Offaly’s Brian Whelahan wary of GAA Sky deal
Offaly hurling manager worried GAA could be opening a ‘huge can of worms’
Offaly hurling manager Brian Whelahan says the Sky deal is a very brave step by the GAA. Photograph: Inpho
Offaly hurling manager Brian Whelahan fears the GAA’s new broadcasting rights deal with Sky has “the capability of opening up a huge can of worms,” although he also believes it will ensure his players are properly tuned-in for their championship opener against Kilkenny on Saturday, June 7th.
That game – set for Nowlan Park, with a 7pm start – will make history as the first GAA match to be broadcast live on Sky.
Under the latest package of GAA broadcasting rights, announced last month, Sky will show 14 matches exclusively on its pay-per-view sports channel this summer, while also securing non-exclusive rights to the All-Ireland hurling and football semi-finals and finals.
For Whelahan the presence of the Sky television cameras at Nowlan Park won’t necessarily be a distraction, although he feels it might present some extra challenges to his players, particularly in fulfilling pre-match interview obligations.
“It is a very brave step for the GAA to take, I think,” said Whelahan, when asked what he thought of the Sky deal. “Because it has the capability of opening up a huge can of worms, and I suppose in a few years’ time we’ll see if that bears any fruition.”
As a one of the founding members and former president of the Gaelic Players Association (GPA), Whelahan was clearly hinting at the financial implications of the Sky deal – or was he?
“What I mean is that it could open a can of worms in a way that I don’t think we would have envisaged, from a player point of view, and everything else like that. Because it depends on where Sky take it after this current term. It’s from there, really, that where we could see it taking another turn.”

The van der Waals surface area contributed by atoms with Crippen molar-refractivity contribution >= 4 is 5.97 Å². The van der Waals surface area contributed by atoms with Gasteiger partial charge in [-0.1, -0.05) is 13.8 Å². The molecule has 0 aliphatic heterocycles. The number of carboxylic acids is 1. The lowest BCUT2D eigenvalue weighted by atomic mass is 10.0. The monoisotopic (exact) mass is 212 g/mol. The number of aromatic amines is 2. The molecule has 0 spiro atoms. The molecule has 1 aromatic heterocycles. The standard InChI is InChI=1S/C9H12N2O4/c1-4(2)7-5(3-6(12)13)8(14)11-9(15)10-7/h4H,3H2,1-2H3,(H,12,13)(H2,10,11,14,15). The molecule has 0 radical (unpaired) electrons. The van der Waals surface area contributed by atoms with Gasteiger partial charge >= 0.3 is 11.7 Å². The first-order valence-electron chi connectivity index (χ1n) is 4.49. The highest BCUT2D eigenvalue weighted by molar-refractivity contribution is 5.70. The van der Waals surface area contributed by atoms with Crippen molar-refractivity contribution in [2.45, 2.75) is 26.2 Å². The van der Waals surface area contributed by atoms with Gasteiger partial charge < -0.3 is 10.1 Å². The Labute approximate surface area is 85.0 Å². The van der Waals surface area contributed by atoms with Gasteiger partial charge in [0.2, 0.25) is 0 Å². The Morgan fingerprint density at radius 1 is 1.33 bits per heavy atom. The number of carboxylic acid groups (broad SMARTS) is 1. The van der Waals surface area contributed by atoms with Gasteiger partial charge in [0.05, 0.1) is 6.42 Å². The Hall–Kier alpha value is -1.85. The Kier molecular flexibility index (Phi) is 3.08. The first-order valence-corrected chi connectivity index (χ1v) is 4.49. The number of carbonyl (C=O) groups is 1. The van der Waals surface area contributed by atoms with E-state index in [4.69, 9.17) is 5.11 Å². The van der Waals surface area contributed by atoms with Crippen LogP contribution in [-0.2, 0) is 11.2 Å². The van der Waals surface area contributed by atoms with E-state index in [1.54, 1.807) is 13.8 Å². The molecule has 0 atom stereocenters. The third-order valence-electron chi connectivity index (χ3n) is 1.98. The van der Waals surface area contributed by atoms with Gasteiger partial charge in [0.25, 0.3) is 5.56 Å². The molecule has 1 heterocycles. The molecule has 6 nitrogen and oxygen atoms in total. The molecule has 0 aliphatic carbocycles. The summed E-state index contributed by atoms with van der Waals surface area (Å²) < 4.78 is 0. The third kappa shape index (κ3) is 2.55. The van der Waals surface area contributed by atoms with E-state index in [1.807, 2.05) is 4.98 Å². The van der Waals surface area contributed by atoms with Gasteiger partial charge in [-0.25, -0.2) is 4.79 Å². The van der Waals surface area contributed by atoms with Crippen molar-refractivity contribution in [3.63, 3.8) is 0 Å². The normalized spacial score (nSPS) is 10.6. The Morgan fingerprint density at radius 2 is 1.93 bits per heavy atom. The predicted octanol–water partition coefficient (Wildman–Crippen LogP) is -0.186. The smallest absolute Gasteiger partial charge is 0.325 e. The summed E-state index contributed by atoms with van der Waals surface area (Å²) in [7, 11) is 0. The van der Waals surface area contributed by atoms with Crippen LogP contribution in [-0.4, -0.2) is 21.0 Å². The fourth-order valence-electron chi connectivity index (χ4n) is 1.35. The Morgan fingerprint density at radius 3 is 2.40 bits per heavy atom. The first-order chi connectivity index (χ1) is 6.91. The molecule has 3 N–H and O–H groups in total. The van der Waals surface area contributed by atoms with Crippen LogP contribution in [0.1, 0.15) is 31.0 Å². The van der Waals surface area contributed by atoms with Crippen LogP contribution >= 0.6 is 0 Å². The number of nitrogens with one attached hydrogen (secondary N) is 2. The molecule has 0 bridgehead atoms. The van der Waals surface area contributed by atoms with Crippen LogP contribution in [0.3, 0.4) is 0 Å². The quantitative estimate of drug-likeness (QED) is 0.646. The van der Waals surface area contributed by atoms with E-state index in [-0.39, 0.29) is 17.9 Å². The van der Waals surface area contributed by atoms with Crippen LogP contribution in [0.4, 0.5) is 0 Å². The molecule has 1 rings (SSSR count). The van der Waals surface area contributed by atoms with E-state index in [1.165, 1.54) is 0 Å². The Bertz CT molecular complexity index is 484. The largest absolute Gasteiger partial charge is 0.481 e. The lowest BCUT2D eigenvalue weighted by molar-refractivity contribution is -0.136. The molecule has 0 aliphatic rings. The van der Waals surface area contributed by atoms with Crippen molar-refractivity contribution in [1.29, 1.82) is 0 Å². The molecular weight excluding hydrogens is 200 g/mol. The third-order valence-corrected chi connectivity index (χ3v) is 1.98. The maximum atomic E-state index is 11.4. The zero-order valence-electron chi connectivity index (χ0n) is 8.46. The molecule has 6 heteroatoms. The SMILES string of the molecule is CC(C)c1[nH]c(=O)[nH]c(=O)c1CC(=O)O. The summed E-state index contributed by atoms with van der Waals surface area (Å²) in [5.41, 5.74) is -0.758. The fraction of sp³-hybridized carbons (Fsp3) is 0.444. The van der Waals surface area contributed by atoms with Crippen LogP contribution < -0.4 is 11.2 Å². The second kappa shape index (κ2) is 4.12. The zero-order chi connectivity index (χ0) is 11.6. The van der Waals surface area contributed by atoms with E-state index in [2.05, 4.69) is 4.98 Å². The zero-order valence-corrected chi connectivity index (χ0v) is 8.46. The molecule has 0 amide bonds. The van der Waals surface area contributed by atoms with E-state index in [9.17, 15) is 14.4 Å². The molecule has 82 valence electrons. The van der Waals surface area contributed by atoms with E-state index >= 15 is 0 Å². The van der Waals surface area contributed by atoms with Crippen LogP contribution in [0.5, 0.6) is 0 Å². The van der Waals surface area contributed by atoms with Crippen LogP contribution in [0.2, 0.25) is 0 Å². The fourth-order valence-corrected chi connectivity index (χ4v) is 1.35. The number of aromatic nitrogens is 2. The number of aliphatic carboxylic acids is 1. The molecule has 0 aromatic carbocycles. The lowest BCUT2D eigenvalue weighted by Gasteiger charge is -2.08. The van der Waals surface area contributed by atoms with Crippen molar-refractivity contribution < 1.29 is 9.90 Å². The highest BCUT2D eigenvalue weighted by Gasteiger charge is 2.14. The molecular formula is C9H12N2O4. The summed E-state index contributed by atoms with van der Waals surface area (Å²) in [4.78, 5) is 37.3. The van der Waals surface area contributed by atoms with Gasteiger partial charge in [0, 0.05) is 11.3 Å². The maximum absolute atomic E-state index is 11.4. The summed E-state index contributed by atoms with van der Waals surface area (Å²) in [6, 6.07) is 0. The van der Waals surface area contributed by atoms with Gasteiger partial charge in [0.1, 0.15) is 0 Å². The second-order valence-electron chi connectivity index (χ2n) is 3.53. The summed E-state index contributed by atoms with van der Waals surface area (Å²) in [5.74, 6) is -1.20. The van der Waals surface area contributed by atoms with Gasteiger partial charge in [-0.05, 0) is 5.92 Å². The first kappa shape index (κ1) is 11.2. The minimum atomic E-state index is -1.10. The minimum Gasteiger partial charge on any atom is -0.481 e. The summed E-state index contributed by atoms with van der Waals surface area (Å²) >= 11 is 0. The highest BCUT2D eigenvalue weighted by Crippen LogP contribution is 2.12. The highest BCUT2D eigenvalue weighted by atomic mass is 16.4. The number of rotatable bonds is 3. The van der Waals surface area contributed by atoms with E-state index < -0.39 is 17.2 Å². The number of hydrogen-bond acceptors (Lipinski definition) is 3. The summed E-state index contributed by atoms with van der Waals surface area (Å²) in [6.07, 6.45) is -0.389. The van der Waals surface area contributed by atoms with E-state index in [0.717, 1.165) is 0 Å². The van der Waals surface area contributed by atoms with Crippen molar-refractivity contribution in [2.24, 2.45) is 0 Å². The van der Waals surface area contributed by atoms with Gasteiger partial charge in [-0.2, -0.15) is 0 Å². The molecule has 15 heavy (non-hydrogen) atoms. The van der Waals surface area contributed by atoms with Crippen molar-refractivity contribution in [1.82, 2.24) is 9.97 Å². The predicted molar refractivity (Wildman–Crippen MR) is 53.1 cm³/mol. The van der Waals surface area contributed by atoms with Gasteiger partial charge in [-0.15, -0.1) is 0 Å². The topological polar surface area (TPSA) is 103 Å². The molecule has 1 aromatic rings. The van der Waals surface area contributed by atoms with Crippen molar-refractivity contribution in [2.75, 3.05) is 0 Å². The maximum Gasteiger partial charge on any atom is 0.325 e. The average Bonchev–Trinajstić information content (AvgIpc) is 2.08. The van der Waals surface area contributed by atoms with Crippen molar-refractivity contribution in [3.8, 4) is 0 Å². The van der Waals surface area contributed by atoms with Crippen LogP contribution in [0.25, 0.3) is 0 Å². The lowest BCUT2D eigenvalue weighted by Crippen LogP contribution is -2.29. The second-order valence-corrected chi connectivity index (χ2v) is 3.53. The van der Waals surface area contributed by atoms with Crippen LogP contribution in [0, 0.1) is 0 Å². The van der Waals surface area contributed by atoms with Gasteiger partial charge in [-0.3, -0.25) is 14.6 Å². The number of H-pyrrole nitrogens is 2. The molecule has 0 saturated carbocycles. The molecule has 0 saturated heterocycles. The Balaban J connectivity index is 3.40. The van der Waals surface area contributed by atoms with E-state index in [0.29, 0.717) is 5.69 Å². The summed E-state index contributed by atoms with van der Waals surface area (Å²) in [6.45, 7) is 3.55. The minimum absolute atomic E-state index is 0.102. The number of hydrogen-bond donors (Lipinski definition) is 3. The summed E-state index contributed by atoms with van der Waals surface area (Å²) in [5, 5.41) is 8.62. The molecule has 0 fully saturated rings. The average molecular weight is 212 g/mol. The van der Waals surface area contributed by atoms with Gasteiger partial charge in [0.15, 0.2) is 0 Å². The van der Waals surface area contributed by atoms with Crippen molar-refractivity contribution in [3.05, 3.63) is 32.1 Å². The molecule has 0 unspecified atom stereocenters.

Whelahan is already preparing his players for an extra layer of media presence surrounding that opening game: “You just have to make them very aware of the occasion,” he said, “because obviously Sky are going to be looking for access to players.
“Everyone knows what Sky has brought to the Premiership, and any sporting event that they’ve ever covered. They promote it to the end, and it’s just adding to the whole occasion of going down to Nowlan Park, and playing Kilkenny. And in fairness to Sky, they do it very, very well.”
For Kilkenny selector Michael Dempsey – also speaking at yesterday’s Leinster championship launch at Farmleigh House – the Sky factor didn’t seem a big deal.
“Well we’ve a lot of sky in Nowlan Park already, because the roof is gone off the old stand,” he said with a smile. “But no, it doesn’t make any difference to us. It’s just something that happens on the side, really.
“I see pros and cons, but I wouldn’t have any major hang-ups about it . . . It’s really only next year or the year after that we’ll know the answer to that.”